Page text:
Despite the strong support of President Trump, the future of a sweeping federal infrastructure bill appears to be in doubt due to a lack of Congressional support.
In February, Trump urged Congress to pass a $1.5 trillion infrastructure plan designed to fund highway, airport and port facility upgrades over a ten-year period.
But the proposal, which broke with traditional transportation funding approaches by calling for a greater use of private capital, has not seen significant movement on Capitol Hill.
“We’re going to continue to look at ways to improve the nation’s infrastructure,” remarked White House Press Secretary Sarah Sanders.
But Sanders added that “in terms of a specific piece of legislation, I’m not aware that that will happen by the end of the year.”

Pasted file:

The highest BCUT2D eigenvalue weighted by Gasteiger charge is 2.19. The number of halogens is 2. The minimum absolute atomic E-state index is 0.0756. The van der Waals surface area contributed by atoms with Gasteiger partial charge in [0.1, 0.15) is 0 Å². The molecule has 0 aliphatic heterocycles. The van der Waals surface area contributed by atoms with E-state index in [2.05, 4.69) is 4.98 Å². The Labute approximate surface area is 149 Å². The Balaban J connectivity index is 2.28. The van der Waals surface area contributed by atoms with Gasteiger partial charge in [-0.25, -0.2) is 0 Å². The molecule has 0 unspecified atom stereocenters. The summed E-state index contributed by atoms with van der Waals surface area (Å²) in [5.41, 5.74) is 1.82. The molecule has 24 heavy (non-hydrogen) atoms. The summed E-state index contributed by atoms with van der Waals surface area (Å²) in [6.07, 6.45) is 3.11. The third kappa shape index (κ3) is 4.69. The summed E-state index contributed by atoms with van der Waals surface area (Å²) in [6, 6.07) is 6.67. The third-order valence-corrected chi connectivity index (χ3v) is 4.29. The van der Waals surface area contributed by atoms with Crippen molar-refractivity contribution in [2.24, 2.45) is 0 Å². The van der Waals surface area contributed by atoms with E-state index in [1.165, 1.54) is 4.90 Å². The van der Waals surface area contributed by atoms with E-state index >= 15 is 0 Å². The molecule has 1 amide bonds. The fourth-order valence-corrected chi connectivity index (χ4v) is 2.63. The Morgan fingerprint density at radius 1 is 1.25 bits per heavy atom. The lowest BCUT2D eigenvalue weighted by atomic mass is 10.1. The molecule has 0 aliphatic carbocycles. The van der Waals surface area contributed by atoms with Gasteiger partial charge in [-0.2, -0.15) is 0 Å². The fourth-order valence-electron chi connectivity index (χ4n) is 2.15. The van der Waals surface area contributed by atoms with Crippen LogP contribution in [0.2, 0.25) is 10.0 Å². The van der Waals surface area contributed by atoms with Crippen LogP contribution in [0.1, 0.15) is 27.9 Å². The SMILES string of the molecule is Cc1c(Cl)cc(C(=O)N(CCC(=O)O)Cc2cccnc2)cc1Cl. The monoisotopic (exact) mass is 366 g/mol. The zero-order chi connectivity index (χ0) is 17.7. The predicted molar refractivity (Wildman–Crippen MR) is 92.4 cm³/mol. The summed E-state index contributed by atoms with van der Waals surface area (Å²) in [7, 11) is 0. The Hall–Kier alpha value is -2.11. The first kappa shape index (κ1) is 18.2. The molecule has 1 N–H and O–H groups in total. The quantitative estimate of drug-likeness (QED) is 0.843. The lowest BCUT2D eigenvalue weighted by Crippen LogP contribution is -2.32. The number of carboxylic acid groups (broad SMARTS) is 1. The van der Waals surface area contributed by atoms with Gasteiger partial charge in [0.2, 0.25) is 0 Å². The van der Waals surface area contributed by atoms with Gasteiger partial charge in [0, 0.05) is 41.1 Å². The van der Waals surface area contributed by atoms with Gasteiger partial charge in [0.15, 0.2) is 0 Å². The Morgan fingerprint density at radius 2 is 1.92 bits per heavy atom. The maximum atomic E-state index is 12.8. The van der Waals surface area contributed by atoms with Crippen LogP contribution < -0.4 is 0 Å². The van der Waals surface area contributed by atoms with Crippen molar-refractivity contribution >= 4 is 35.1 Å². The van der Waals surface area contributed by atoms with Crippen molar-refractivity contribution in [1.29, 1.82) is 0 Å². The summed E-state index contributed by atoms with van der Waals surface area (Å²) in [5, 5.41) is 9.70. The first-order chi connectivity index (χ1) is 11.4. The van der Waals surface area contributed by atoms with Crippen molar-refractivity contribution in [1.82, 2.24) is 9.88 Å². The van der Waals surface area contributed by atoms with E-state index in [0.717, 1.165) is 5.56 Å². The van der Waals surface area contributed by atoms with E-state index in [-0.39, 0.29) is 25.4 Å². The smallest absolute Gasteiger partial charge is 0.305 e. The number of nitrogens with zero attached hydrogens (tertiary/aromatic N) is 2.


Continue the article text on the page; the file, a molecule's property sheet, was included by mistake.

The Trump proposal called for $200 billion in direct federal funding, out of which $100 billion could be drawn upon for a state and local government incentives program, with an additional $50 billion going for block grants to governors.
Transportation Secretary Elaine Chao, in remarks kicking off annual Infrastructure Week events in Washington, said the administration was still behind the bill, despite the criticism of some members of Congress regarding, in particular, the private funding mechanism.
“We’re not used to tapping the private sector for public infrastructure,” said Chao, “and that’s really ironic, given that we have the biggest capital market of any place in the world.”
By Garry Boulard
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